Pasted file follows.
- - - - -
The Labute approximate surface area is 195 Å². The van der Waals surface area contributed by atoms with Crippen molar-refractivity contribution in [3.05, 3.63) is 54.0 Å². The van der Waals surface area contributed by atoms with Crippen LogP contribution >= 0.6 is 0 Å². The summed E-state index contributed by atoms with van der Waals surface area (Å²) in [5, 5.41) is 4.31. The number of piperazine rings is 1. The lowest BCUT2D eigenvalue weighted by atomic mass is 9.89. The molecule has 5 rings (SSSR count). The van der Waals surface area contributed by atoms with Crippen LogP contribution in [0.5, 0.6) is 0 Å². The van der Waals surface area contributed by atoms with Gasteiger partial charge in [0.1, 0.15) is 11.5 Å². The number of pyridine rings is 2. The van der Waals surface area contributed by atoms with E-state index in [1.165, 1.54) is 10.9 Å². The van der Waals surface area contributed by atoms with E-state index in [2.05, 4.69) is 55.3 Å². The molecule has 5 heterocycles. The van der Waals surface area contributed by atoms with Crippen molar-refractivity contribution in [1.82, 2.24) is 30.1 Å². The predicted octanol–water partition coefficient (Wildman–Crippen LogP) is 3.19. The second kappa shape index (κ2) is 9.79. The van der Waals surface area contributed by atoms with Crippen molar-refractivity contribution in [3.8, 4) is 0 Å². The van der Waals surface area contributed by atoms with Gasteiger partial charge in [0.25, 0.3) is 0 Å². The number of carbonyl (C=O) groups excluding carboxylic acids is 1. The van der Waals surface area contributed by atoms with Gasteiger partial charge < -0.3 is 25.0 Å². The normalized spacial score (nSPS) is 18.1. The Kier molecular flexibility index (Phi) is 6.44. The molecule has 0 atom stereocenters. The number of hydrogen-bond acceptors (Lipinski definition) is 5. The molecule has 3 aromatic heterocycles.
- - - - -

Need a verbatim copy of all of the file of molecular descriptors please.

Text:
The Labute approximate surface area is 195 Å². The van der Waals surface area contributed by atoms with Crippen molar-refractivity contribution in [3.05, 3.63) is 54.0 Å². The van der Waals surface area contributed by atoms with Crippen LogP contribution >= 0.6 is 0 Å². The summed E-state index contributed by atoms with van der Waals surface area (Å²) in [5, 5.41) is 4.31. The number of piperazine rings is 1. The lowest BCUT2D eigenvalue weighted by atomic mass is 9.89. The molecule has 5 rings (SSSR count). The van der Waals surface area contributed by atoms with Crippen LogP contribution in [0.5, 0.6) is 0 Å². The van der Waals surface area contributed by atoms with Gasteiger partial charge in [0.1, 0.15) is 11.5 Å². The number of pyridine rings is 2. The van der Waals surface area contributed by atoms with E-state index in [1.165, 1.54) is 10.9 Å². The van der Waals surface area contributed by atoms with E-state index in [2.05, 4.69) is 55.3 Å². The molecule has 5 heterocycles. The van der Waals surface area contributed by atoms with Crippen molar-refractivity contribution in [1.82, 2.24) is 30.1 Å². The predicted octanol–water partition coefficient (Wildman–Crippen LogP) is 3.19. The second kappa shape index (κ2) is 9.79. The van der Waals surface area contributed by atoms with Crippen molar-refractivity contribution in [3.8, 4) is 0 Å². The van der Waals surface area contributed by atoms with Gasteiger partial charge in [0.25, 0.3) is 0 Å². The number of carbonyl (C=O) groups excluding carboxylic acids is 1. The van der Waals surface area contributed by atoms with Gasteiger partial charge < -0.3 is 25.0 Å². The normalized spacial score (nSPS) is 18.1. The Kier molecular flexibility index (Phi) is 6.44. The molecule has 0 atom stereocenters. The number of hydrogen-bond acceptors (Lipinski definition) is 5. The molecule has 3 aromatic heterocycles.